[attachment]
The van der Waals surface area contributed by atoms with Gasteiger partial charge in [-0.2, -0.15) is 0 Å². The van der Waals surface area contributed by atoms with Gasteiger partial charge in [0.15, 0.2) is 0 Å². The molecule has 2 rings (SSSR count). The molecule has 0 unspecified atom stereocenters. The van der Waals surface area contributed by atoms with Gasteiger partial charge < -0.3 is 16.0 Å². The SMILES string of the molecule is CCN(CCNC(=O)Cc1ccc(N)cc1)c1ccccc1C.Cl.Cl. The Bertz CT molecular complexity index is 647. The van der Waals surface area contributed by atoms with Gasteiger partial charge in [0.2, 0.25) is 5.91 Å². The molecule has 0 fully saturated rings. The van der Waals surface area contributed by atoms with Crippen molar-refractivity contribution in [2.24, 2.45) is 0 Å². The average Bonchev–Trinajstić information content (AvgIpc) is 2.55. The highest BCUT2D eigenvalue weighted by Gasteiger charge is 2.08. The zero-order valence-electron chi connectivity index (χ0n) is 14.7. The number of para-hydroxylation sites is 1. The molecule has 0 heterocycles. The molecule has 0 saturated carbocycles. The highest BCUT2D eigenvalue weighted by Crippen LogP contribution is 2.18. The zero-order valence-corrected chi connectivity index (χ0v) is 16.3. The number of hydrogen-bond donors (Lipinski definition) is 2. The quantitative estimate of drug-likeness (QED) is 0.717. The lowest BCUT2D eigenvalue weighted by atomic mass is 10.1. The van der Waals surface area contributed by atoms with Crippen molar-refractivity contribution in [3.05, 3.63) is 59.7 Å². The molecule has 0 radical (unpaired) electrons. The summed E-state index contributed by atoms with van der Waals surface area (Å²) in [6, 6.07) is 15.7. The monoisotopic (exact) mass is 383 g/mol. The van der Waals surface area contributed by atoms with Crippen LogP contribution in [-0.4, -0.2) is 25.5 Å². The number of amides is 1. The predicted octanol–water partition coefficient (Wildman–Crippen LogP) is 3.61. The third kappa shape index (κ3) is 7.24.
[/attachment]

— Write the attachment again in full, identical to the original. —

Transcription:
The van der Waals surface area contributed by atoms with Gasteiger partial charge in [-0.2, -0.15) is 0 Å². The van der Waals surface area contributed by atoms with Gasteiger partial charge in [0.15, 0.2) is 0 Å². The molecule has 2 rings (SSSR count). The molecule has 0 unspecified atom stereocenters. The van der Waals surface area contributed by atoms with Gasteiger partial charge < -0.3 is 16.0 Å². The SMILES string of the molecule is CCN(CCNC(=O)Cc1ccc(N)cc1)c1ccccc1C.Cl.Cl. The Bertz CT molecular complexity index is 647. The van der Waals surface area contributed by atoms with Gasteiger partial charge in [0.2, 0.25) is 5.91 Å². The molecule has 0 fully saturated rings. The van der Waals surface area contributed by atoms with Crippen molar-refractivity contribution in [2.24, 2.45) is 0 Å². The average Bonchev–Trinajstić information content (AvgIpc) is 2.55. The highest BCUT2D eigenvalue weighted by Gasteiger charge is 2.08. The zero-order valence-electron chi connectivity index (χ0n) is 14.7. The number of para-hydroxylation sites is 1. The molecule has 0 heterocycles. The molecule has 0 saturated carbocycles. The highest BCUT2D eigenvalue weighted by Crippen LogP contribution is 2.18. The zero-order valence-corrected chi connectivity index (χ0v) is 16.3. The number of hydrogen-bond donors (Lipinski definition) is 2. The quantitative estimate of drug-likeness (QED) is 0.717. The lowest BCUT2D eigenvalue weighted by atomic mass is 10.1. The van der Waals surface area contributed by atoms with Crippen molar-refractivity contribution in [3.05, 3.63) is 59.7 Å². The molecule has 0 radical (unpaired) electrons. The summed E-state index contributed by atoms with van der Waals surface area (Å²) in [6, 6.07) is 15.7. The monoisotopic (exact) mass is 383 g/mol. The van der Waals surface area contributed by atoms with Crippen LogP contribution in [-0.4, -0.2) is 25.5 Å². The number of amides is 1. The predicted octanol–water partition coefficient (Wildman–Crippen LogP) is 3.61. The third kappa shape index (κ3) is 7.24.